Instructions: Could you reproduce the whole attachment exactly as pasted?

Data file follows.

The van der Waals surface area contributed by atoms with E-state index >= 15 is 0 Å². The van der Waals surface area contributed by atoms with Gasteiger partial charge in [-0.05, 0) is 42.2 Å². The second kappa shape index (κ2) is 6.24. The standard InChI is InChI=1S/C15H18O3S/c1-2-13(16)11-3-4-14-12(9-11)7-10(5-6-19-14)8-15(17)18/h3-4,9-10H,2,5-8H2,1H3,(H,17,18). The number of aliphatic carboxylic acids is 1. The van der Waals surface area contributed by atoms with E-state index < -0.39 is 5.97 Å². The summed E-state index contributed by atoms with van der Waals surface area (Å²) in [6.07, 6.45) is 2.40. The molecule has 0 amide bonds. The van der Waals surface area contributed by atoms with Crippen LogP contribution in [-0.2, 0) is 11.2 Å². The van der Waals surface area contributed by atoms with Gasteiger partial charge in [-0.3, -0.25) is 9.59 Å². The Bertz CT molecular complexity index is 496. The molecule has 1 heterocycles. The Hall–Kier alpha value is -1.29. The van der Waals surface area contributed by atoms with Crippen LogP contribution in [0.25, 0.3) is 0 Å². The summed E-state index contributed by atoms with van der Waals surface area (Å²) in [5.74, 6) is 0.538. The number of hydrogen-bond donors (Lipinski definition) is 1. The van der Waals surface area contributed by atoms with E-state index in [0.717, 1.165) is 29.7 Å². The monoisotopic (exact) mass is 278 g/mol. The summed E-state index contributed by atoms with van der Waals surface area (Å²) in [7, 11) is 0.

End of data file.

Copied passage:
The van der Waals surface area contributed by atoms with E-state index >= 15 is 0 Å². The van der Waals surface area contributed by atoms with Gasteiger partial charge in [-0.05, 0) is 42.2 Å². The second kappa shape index (κ2) is 6.24. The standard InChI is InChI=1S/C15H18O3S/c1-2-13(16)11-3-4-14-12(9-11)7-10(5-6-19-14)8-15(17)18/h3-4,9-10H,2,5-8H2,1H3,(H,17,18). The number of aliphatic carboxylic acids is 1. The van der Waals surface area contributed by atoms with E-state index < -0.39 is 5.97 Å². The summed E-state index contributed by atoms with van der Waals surface area (Å²) in [6.07, 6.45) is 2.40. The molecule has 0 amide bonds. The van der Waals surface area contributed by atoms with Crippen LogP contribution in [-0.2, 0) is 11.2 Å². The van der Waals surface area contributed by atoms with Gasteiger partial charge in [-0.3, -0.25) is 9.59 Å². The Bertz CT molecular complexity index is 496. The molecule has 1 heterocycles. The Hall–Kier alpha value is -1.29. The van der Waals surface area contributed by atoms with Crippen LogP contribution in [0.25, 0.3) is 0 Å². The summed E-state index contributed by atoms with van der Waals surface area (Å²) in [5.74, 6) is 0.538. The number of hydrogen-bond donors (Lipinski definition) is 1. The van der Waals surface area contributed by atoms with E-state index in [0.717, 1.165) is 29.7 Å². The monoisotopic (exact) mass is 278 g/mol. The summed E-state index contributed by atoms with van der Waals surface area (Å²) in [7, 11) is 0.